Communication that fosters cooperation is the most effective teaching tool we have. Spanking, on the other hand, completely cuts off all opportunity for constructive conversation. There can be no mutually respectful discussion when one of the two parties involved is being hit. Many adults who were spanked as children will confirm that knowing they would get spanked for doing wrong simply made them good at not getting caught.

Any aggressive, threatening act, such as spanking, will cause a child heightened anxiety. Studies show that this increased level of internal stress significantly reduces the child’s ability to understand the lesson in a situation. Children who have been spanked or humiliated, when questioned later, have little or no idea of the motive behind the punishment and will most often say they were punished simply, “because I was bad.”

Making superior choices

Effective parenting is rarely easy and often requires nearly super human quantities of resourcefulness and patience. Some of the toughest choices we’re called upon to make for our children have little to do with what they wear or which sport they play, but rather with how we treat them. Choosing to nurture the enduring lessons may be harder than acting out the quick fix, but it will prove so much more rewarding in the end.


Spanking: Ways to Stop Before You Start

  • Be proactive – intervene early to avoid having to punish; put breakables/unsafe items away
  • Establish ground-rules – be clear, firm and consistent to reduce disputes
  • Use distraction – be ready with small games, toys, songs, or snacks during boring outings like appointments, grocery shopping or long trips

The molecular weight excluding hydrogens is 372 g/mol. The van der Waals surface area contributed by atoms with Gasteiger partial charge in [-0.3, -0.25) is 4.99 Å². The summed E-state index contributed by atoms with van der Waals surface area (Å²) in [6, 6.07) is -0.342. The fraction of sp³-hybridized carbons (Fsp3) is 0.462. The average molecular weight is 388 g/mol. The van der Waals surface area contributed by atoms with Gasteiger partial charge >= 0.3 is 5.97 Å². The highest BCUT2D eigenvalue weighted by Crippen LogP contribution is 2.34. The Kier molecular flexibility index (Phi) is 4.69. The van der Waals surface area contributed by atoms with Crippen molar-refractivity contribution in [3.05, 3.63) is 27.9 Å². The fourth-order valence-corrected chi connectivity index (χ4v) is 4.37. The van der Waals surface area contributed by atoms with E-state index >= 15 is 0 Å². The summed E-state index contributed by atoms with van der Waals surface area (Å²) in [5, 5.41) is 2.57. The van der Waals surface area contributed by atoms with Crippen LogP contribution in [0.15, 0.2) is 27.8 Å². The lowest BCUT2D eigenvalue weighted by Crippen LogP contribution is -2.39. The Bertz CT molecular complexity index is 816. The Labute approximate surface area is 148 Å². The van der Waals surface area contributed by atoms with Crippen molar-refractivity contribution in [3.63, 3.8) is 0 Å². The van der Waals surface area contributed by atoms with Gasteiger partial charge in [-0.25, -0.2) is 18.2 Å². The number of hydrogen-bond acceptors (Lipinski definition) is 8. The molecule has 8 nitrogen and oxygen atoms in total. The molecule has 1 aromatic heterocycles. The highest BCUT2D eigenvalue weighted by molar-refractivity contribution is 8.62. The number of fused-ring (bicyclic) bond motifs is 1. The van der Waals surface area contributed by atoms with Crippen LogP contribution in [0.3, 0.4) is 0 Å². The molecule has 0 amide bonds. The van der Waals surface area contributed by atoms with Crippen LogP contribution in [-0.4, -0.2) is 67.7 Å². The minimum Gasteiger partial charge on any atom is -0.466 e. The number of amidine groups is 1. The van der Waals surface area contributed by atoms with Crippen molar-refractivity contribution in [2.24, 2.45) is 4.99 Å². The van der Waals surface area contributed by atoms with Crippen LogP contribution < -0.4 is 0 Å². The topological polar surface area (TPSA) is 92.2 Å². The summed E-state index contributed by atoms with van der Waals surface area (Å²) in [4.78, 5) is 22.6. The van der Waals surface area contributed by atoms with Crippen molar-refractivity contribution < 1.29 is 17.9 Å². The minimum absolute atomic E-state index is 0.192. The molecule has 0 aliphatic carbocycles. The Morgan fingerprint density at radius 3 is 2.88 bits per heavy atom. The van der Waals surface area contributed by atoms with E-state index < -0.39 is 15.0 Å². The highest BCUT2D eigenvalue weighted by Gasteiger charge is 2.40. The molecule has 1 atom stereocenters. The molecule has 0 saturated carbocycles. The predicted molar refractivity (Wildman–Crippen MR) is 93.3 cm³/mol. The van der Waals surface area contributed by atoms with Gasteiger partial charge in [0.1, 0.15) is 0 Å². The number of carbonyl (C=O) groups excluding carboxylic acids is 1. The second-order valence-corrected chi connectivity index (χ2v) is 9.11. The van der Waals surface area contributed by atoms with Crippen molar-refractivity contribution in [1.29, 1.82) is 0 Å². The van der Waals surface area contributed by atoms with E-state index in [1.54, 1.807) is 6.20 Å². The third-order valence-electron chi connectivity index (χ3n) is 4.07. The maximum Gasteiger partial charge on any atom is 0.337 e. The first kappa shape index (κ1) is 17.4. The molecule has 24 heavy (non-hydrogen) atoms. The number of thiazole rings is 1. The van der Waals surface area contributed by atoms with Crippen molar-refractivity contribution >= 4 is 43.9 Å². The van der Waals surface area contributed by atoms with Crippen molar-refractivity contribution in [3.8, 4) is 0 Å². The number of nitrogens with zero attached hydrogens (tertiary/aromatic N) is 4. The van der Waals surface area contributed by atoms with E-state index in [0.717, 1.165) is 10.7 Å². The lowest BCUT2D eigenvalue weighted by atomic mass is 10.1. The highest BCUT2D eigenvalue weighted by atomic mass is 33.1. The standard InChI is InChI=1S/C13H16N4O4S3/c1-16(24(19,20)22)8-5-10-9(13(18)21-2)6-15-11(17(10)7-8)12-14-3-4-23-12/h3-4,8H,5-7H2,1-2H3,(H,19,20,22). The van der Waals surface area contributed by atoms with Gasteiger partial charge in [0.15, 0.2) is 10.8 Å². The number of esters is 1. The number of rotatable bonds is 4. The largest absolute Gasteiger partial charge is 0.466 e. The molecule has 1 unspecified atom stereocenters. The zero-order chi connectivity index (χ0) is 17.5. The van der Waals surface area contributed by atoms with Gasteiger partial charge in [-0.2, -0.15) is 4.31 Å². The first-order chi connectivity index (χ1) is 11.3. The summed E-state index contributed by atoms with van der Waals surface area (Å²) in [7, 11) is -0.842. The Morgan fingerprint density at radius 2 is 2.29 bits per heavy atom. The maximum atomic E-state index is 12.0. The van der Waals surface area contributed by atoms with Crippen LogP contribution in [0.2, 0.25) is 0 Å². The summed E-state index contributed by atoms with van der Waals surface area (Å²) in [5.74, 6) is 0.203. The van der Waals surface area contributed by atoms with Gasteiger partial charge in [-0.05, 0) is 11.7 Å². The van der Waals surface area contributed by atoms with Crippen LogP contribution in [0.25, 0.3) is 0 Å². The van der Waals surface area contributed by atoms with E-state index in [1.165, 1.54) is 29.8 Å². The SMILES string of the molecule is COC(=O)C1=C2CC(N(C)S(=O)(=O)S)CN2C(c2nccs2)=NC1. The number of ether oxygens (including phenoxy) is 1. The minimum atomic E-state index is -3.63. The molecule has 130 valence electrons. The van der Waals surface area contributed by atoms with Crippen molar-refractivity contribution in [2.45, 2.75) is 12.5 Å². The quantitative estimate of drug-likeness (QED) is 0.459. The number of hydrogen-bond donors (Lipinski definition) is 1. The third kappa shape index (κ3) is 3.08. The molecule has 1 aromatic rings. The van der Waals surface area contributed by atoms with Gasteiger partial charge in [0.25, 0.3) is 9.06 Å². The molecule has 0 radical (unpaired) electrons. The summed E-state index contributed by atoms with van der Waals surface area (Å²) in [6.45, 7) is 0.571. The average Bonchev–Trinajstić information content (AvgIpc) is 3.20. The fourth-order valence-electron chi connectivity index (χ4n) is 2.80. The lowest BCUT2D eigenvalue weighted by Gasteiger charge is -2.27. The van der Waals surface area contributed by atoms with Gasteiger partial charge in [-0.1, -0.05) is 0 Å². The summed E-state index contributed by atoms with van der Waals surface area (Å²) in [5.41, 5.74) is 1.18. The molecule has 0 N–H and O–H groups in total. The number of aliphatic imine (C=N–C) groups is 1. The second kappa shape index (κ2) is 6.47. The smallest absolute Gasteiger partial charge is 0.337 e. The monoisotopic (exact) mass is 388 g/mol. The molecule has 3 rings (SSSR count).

• Swap before you swat – trade appropriate items with youngsters who have managed to get their hands on precious objects
  • Use your size to quickly defuse situations – carry uncooperative toddlers, hold hands back from hurting others, separate brawling youngsters
  • Divert a potential smack – hit the tabletop or clap your hands loudly to attract attention or make an important point rather than hitting
  • Be gentle but firm – defuse confrontational behaviour with a quiet, face-to-face conversation that is clear and determined
  • Take a time-out – try to avoid losing your temper – escape to the bathroom, basement or outside if possible
  • Use time-in – give added attention/care to a child who is unable to manage his/her emotions in any given situation – be ready with comfort when anger turns to tears
  • Use natural consequences –allow children [within reason] to experience the consequences of their actions, e.g. forgotten schoolwork, unfinished chores
  • Communicate – explain as simply as possible your own motivations for wanting certain behaviours or attitudes from a child

Author: Sasha Korper

Sasha Korper is dedicated to helping kids have more fun while they learn. She works and lives in Northumberland with her husband and youngest daughter.